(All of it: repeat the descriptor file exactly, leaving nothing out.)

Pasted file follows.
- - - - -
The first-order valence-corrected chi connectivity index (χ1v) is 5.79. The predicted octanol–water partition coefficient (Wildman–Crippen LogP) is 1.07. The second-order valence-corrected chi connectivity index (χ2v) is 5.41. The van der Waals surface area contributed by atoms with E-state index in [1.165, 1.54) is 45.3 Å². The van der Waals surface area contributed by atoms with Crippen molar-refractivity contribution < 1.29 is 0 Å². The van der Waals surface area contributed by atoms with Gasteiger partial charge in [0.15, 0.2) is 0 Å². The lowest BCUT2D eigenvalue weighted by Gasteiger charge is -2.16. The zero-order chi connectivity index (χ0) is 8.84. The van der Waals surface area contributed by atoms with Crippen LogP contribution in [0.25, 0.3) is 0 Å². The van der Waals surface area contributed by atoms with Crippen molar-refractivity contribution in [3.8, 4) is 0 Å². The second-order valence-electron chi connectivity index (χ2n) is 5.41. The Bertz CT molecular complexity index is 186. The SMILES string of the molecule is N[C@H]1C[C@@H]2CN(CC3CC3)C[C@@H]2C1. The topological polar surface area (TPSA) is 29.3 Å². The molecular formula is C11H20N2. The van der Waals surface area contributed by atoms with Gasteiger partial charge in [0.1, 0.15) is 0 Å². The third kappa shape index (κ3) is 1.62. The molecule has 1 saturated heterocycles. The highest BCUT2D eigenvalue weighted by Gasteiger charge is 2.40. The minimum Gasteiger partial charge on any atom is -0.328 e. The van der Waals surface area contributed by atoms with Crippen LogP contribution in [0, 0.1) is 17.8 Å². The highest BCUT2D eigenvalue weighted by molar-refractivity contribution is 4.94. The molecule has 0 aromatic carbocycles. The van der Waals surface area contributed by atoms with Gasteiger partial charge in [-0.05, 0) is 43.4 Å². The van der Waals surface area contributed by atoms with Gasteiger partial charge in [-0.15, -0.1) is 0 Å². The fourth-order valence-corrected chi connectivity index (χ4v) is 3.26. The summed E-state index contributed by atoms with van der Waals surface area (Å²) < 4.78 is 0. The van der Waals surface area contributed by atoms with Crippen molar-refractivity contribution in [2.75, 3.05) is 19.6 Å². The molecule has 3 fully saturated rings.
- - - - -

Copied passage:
The first-order valence-corrected chi connectivity index (χ1v) is 5.79. The predicted octanol–water partition coefficient (Wildman–Crippen LogP) is 1.07. The second-order valence-corrected chi connectivity index (χ2v) is 5.41. The van der Waals surface area contributed by atoms with E-state index in [1.165, 1.54) is 45.3 Å². The van der Waals surface area contributed by atoms with Crippen molar-refractivity contribution < 1.29 is 0 Å². The van der Waals surface area contributed by atoms with Gasteiger partial charge in [0.15, 0.2) is 0 Å². The lowest BCUT2D eigenvalue weighted by Gasteiger charge is -2.16. The zero-order chi connectivity index (χ0) is 8.84. The van der Waals surface area contributed by atoms with Crippen LogP contribution in [0.25, 0.3) is 0 Å². The van der Waals surface area contributed by atoms with Crippen molar-refractivity contribution in [3.8, 4) is 0 Å². The second-order valence-electron chi connectivity index (χ2n) is 5.41. The Bertz CT molecular complexity index is 186. The SMILES string of the molecule is N[C@H]1C[C@@H]2CN(CC3CC3)C[C@@H]2C1. The topological polar surface area (TPSA) is 29.3 Å². The molecular formula is C11H20N2. The van der Waals surface area contributed by atoms with Gasteiger partial charge in [0.1, 0.15) is 0 Å². The third kappa shape index (κ3) is 1.62. The molecule has 1 saturated heterocycles. The highest BCUT2D eigenvalue weighted by Gasteiger charge is 2.40. The minimum Gasteiger partial charge on any atom is -0.328 e. The van der Waals surface area contributed by atoms with Crippen LogP contribution in [0, 0.1) is 17.8 Å². The highest BCUT2D eigenvalue weighted by molar-refractivity contribution is 4.94. The molecule has 0 aromatic carbocycles. The van der Waals surface area contributed by atoms with Gasteiger partial charge in [-0.05, 0) is 43.4 Å². The van der Waals surface area contributed by atoms with Gasteiger partial charge in [-0.15, -0.1) is 0 Å². The fourth-order valence-corrected chi connectivity index (χ4v) is 3.26. The summed E-state index contributed by atoms with van der Waals surface area (Å²) < 4.78 is 0. The van der Waals surface area contributed by atoms with Crippen molar-refractivity contribution in [2.75, 3.05) is 19.6 Å². The molecule has 3 fully saturated rings.